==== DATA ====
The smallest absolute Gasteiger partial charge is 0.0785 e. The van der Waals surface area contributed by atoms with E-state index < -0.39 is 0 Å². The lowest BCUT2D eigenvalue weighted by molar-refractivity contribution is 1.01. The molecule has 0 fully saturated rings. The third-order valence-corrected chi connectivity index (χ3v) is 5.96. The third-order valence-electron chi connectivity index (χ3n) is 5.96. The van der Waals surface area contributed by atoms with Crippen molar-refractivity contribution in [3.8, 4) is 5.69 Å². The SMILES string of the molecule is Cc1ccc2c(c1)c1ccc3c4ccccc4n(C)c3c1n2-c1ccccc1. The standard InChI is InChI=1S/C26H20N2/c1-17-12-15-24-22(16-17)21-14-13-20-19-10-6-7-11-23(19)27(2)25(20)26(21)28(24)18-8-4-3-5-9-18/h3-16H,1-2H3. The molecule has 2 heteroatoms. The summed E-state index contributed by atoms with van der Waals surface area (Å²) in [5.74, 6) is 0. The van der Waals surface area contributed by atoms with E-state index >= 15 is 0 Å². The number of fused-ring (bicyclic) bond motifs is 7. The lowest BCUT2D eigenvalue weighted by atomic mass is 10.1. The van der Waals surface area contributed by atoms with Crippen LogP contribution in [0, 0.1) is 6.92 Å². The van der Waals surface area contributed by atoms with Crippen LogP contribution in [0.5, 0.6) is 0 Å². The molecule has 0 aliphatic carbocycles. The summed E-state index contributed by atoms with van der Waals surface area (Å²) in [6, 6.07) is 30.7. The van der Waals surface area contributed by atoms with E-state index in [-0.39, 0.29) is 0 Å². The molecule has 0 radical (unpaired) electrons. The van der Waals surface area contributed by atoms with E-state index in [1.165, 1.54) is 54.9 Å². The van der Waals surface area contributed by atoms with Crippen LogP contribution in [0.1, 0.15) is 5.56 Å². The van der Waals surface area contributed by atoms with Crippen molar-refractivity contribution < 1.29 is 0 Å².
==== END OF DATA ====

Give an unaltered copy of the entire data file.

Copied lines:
The smallest absolute Gasteiger partial charge is 0.0785 e. The van der Waals surface area contributed by atoms with E-state index < -0.39 is 0 Å². The lowest BCUT2D eigenvalue weighted by molar-refractivity contribution is 1.01. The molecule has 0 fully saturated rings. The third-order valence-corrected chi connectivity index (χ3v) is 5.96. The third-order valence-electron chi connectivity index (χ3n) is 5.96. The van der Waals surface area contributed by atoms with Crippen molar-refractivity contribution in [3.8, 4) is 5.69 Å². The SMILES string of the molecule is Cc1ccc2c(c1)c1ccc3c4ccccc4n(C)c3c1n2-c1ccccc1. The standard InChI is InChI=1S/C26H20N2/c1-17-12-15-24-22(16-17)21-14-13-20-19-10-6-7-11-23(19)27(2)25(20)26(21)28(24)18-8-4-3-5-9-18/h3-16H,1-2H3. The molecule has 2 heteroatoms. The summed E-state index contributed by atoms with van der Waals surface area (Å²) in [5.74, 6) is 0. The van der Waals surface area contributed by atoms with E-state index >= 15 is 0 Å². The number of fused-ring (bicyclic) bond motifs is 7. The lowest BCUT2D eigenvalue weighted by atomic mass is 10.1. The van der Waals surface area contributed by atoms with Crippen LogP contribution in [0, 0.1) is 6.92 Å². The van der Waals surface area contributed by atoms with Crippen LogP contribution in [0.5, 0.6) is 0 Å². The molecule has 0 aliphatic carbocycles. The summed E-state index contributed by atoms with van der Waals surface area (Å²) in [6, 6.07) is 30.7. The van der Waals surface area contributed by atoms with E-state index in [-0.39, 0.29) is 0 Å². The molecule has 0 radical (unpaired) electrons. The van der Waals surface area contributed by atoms with E-state index in [1.165, 1.54) is 54.9 Å². The van der Waals surface area contributed by atoms with Crippen LogP contribution in [0.1, 0.15) is 5.56 Å². The van der Waals surface area contributed by atoms with Crippen molar-refractivity contribution < 1.29 is 0 Å².